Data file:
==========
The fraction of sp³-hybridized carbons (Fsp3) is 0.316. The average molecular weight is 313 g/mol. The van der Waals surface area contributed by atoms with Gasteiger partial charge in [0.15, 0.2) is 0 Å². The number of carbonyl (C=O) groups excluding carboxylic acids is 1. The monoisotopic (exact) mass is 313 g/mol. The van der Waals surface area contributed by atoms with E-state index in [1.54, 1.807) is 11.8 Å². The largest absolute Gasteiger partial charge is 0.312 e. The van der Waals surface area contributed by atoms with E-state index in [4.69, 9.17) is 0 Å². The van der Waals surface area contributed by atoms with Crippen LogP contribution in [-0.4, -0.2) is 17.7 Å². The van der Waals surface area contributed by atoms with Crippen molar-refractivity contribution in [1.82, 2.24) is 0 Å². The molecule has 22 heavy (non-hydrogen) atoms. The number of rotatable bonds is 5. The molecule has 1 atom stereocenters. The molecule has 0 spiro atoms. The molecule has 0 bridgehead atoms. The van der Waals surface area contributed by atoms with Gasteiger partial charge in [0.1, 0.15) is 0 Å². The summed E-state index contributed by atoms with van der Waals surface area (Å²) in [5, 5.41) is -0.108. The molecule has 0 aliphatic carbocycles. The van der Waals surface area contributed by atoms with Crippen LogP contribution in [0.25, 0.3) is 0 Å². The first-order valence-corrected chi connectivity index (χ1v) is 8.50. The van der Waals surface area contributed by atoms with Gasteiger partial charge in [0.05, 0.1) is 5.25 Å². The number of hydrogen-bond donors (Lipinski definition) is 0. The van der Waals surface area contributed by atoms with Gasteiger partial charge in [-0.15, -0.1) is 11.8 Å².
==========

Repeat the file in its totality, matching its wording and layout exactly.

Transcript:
The fraction of sp³-hybridized carbons (Fsp3) is 0.316. The average molecular weight is 313 g/mol. The van der Waals surface area contributed by atoms with Gasteiger partial charge in [0.15, 0.2) is 0 Å². The number of carbonyl (C=O) groups excluding carboxylic acids is 1. The monoisotopic (exact) mass is 313 g/mol. The van der Waals surface area contributed by atoms with E-state index in [1.54, 1.807) is 11.8 Å². The largest absolute Gasteiger partial charge is 0.312 e. The van der Waals surface area contributed by atoms with E-state index in [4.69, 9.17) is 0 Å². The van der Waals surface area contributed by atoms with Crippen LogP contribution in [-0.4, -0.2) is 17.7 Å². The van der Waals surface area contributed by atoms with Crippen molar-refractivity contribution in [1.82, 2.24) is 0 Å². The molecule has 22 heavy (non-hydrogen) atoms. The number of rotatable bonds is 5. The molecule has 1 atom stereocenters. The molecule has 0 spiro atoms. The molecule has 0 bridgehead atoms. The van der Waals surface area contributed by atoms with Gasteiger partial charge in [0.1, 0.15) is 0 Å². The summed E-state index contributed by atoms with van der Waals surface area (Å²) in [5, 5.41) is -0.108. The molecule has 0 aliphatic carbocycles. The van der Waals surface area contributed by atoms with Crippen LogP contribution in [0.25, 0.3) is 0 Å². The first-order valence-corrected chi connectivity index (χ1v) is 8.50. The van der Waals surface area contributed by atoms with Gasteiger partial charge in [0.05, 0.1) is 5.25 Å². The number of hydrogen-bond donors (Lipinski definition) is 0. The van der Waals surface area contributed by atoms with Gasteiger partial charge in [-0.15, -0.1) is 11.8 Å².